“It is important us to understand the creativity of our artists and how it shapes history. This project represents 500 years of the history of the United States Virgin Islands. Today, there are images in public spaces including the Legislature. Each image is symbolic of the struggles, dignity, and strength of our people,” said Sen. Jackson.

The two artists collaborated to memorialize Queen Mary by creating a sculpture of her sitting in a peacock chair also known as a colonial chair while holding a torch and a whip in her hand. The statue of Queen Mary resembles power and strength. The concept of the sculpture connects to other resistance movements that occurred before Queen Mary and up to the present time.

Similarly, La Vaughn stated that the “I am Queen Mary” is significant because it connects to other movements in the African Diaspora that occurred many years later.

“This project resembles black lives matter which was started by three women. This resemblance is interesting to know because Queen Mary is a symbol. She has become a myth since there is not a lot of historical information on her. On St. Croix, she is a famous heroine. In Denmark, it appeared that the people had colonel amnesia. However, the people of color in Denmark began to see their relationship to this sculpture,” said La Vaughn.

Ehlers also shared her remarks.

“98% of public sculptures in Denmark are representing white males. It was challenging to have a space for black people where they positively see themselves. This statue represents injustice and the fight for freedom,” said Ehlers.

The proposed legislation supporting art in public spaces is An Act amending V.I Code title 3, chapter 5 adding subchapter III to enact The Virgin Islands Public Art Program requiring one percent of total capital improvement project costs expended for works of art placed in public buildings. Sen. Myron Jackson proposed this measure.

“What will the statue do for our future?” asked an event-goer. “This is our contribution to highlighting black culture and history. We encourage you to develop a curriculum, and we offer our support,” said Ehlers.

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ST. THOMAS- Members of the Committee on Finance chaired by Sen. Kurt Vialet, held a meeting at the Capitol Building on Monday, to receive testimony from the V.I. Department of Education (VIDOE), the Career of Technical Education and, the Bureau of Internal Revenue on the Fiscal Year 2019 budget appropriations.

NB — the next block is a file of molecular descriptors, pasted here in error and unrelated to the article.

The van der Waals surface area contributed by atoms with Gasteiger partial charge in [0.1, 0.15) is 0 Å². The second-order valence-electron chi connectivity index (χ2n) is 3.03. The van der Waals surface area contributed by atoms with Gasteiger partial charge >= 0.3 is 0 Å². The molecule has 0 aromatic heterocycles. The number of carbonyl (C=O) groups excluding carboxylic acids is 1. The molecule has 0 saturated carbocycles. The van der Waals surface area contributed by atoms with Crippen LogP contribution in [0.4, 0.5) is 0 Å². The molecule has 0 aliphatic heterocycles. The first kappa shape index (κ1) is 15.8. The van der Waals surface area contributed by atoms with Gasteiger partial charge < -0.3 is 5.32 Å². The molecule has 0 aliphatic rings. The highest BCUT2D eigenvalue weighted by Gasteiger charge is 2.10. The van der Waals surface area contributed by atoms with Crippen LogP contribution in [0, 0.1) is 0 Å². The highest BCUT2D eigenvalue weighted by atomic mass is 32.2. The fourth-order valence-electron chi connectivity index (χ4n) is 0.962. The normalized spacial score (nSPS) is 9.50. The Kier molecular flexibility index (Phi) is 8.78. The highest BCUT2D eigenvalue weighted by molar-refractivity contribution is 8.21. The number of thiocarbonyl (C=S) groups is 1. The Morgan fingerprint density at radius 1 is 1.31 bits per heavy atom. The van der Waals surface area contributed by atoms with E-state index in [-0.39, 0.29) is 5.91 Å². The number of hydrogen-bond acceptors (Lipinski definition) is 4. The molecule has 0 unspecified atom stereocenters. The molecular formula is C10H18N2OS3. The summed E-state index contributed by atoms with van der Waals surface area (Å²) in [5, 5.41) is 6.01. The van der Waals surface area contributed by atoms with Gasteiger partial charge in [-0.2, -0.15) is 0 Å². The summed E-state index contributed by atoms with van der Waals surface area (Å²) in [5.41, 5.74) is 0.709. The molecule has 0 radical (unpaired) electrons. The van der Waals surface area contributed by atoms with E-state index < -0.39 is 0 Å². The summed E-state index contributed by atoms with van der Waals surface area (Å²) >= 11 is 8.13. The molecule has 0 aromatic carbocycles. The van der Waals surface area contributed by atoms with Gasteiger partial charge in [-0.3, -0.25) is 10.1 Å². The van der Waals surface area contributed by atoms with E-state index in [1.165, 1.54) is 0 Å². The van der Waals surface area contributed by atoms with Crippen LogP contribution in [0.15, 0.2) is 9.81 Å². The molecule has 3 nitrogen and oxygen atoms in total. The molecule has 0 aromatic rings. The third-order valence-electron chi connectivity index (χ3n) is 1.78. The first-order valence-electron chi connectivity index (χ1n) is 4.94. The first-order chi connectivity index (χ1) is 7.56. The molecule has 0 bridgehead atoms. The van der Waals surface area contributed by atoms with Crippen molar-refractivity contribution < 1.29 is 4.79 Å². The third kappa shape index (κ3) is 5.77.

The governor’s recommended budget for VIDOE is $172,209,001. In comparison to the appropriation for FY 2018, this is an increase of $5,158,171. The financial breakdown is as follows: $102,531,874 for personnel services, $45,987,889 for fringe benefits, $3,998,910 for supplies, $13,200,328 for other services and charges, and $6,500,000 for utilities. “The primary areas impacted by the increase mentioned above are salary increases for the proposed bargaining unions,” said Commissioner of Education Ann McCollum.

“Can you explain the increase of personnel services?” asked Sen. Jean Forde. Gerda Sebastian, Director of Business Affairs and Budget Control stated that $1,000,000 is for vacant positions, $10,000,000 for contractual negotiations, $1,800,000 to fund the Substitute Teacher Pool, $6,158,276 for exempt positions and $83,573,5898 for classified positions. “The recommended budget allows VIDOE to maintain its current staffing level of 2,195 employees,” added Commissioner McCollum.

“Who determined the figures of $10,000,000 for contractual services?” asked Sen. Vialet. Commissioner McCollum stated that the Office of Management and Budget and the Chief Negotiator projected the numbers for FY 2019 for contractual services. Then Sen. Vialet inquired of the role of Witt O’Brien with VIDOE. Thomas Allen, Chief of Staff of VIDOE, stated that Witt O’Brien had provided hurricane disaster relief estimated at $150,000,000 to assist VIDOE throughout the U.S. Virgin Islands.

Territory-wide, there was a total of 1,471,676 school lunches distributed through the National School Lunch Program (NSLP) and 503,073 breakfasts served through the School Breakfast Program (SBP) in the School Year 2017-2018. The combined reimbursements for SY 2016-2017 was $4,918,989.86. However, VIDOE experienced a decline in reimbursement for SY 2017-2018.

“Why is there a significant reduction in reimbursement for School Year 2017-2018?” inquired Marvin Blyden. Commissioner McCollum said, “The NSLP and the SBP have earned a combined reimbursement value of $1,673,143.47. The reimbursement loss of $3,245,846.39 is because of the impact of Hurricanes Irma and Maria; which has also adversely affected student enrollment.”

Separately, the Virgin Islands Career and Technical Education Board (CTEB) shared the FY 2019 recommended budget. Ilene Garner, Chair of CTEB stated that the governor’s recommended budget for FY 2019 is $509,350. The funds include $55,000 for textbooks, $45,000 for the National and Local Travel for students and $35,000 for teacher and professional development. “Technical programs are rapidly changing and becoming more complex. To ensure that our students are prepared to compete, they must stay on the cutting edge of existing and emerging technologies,” said Garner.

Similarly, Marvin Pickering, Director of the Bureau of Internal Revenue shared the governor’s recommended budget for FY 2019 totaling $12,578,546. The budget breakdown is as follows: $6,777,230 for personnel services, $3,027,688 for fringe benefits, $82,500 for supplies, $2,275,128 for other services and charges, $100,000 for capital outlays, $235,587 for communication and $316,000 for utilities.

Senators present are Kurt Vialet, Brian Smith, Neville James, Dwayne DeGraff, Tregenza Roach, Marvin Blyden and, Nereida Rivera O’Reilly                                                   Photos:                                                           ###